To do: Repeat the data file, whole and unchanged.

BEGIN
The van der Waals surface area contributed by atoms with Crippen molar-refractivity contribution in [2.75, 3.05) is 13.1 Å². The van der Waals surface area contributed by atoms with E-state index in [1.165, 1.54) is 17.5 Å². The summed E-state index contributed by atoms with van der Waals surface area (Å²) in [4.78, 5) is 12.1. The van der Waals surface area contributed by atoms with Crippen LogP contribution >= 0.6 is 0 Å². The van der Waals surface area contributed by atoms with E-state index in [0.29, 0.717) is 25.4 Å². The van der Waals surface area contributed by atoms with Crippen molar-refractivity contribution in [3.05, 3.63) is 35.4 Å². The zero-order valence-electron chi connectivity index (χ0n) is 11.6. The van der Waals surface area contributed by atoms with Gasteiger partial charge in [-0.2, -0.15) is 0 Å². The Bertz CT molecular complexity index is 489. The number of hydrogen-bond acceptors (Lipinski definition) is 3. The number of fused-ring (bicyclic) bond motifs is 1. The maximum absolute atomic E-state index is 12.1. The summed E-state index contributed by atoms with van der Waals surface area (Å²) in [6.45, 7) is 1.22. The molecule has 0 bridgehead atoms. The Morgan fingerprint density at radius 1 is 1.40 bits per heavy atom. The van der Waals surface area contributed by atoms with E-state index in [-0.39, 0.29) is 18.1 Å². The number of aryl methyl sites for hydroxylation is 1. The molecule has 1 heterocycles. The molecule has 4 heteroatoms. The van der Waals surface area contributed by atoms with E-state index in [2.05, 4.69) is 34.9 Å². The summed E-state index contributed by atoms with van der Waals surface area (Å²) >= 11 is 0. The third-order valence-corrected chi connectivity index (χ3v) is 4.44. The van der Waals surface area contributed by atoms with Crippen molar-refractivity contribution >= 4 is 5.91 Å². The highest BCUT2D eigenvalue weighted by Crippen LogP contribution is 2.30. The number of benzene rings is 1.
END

The van der Waals surface area contributed by atoms with Crippen molar-refractivity contribution in [2.75, 3.05) is 13.1 Å². The van der Waals surface area contributed by atoms with E-state index in [1.165, 1.54) is 17.5 Å². The summed E-state index contributed by atoms with van der Waals surface area (Å²) in [4.78, 5) is 12.1. The van der Waals surface area contributed by atoms with Crippen LogP contribution >= 0.6 is 0 Å². The van der Waals surface area contributed by atoms with E-state index in [0.29, 0.717) is 25.4 Å². The van der Waals surface area contributed by atoms with Crippen molar-refractivity contribution in [3.05, 3.63) is 35.4 Å². The zero-order valence-electron chi connectivity index (χ0n) is 11.6. The van der Waals surface area contributed by atoms with Gasteiger partial charge in [-0.2, -0.15) is 0 Å². The Bertz CT molecular complexity index is 489. The number of hydrogen-bond acceptors (Lipinski definition) is 3. The number of fused-ring (bicyclic) bond motifs is 1. The maximum absolute atomic E-state index is 12.1. The summed E-state index contributed by atoms with van der Waals surface area (Å²) in [6.45, 7) is 1.22. The molecule has 0 bridgehead atoms. The Morgan fingerprint density at radius 1 is 1.40 bits per heavy atom. The van der Waals surface area contributed by atoms with E-state index in [-0.39, 0.29) is 18.1 Å². The number of aryl methyl sites for hydroxylation is 1. The molecule has 1 heterocycles. The molecule has 4 heteroatoms. The van der Waals surface area contributed by atoms with E-state index in [2.05, 4.69) is 34.9 Å². The summed E-state index contributed by atoms with van der Waals surface area (Å²) >= 11 is 0. The third-order valence-corrected chi connectivity index (χ3v) is 4.44. The van der Waals surface area contributed by atoms with Crippen molar-refractivity contribution >= 4 is 5.91 Å². The highest BCUT2D eigenvalue weighted by Crippen LogP contribution is 2.30. The number of benzene rings is 1.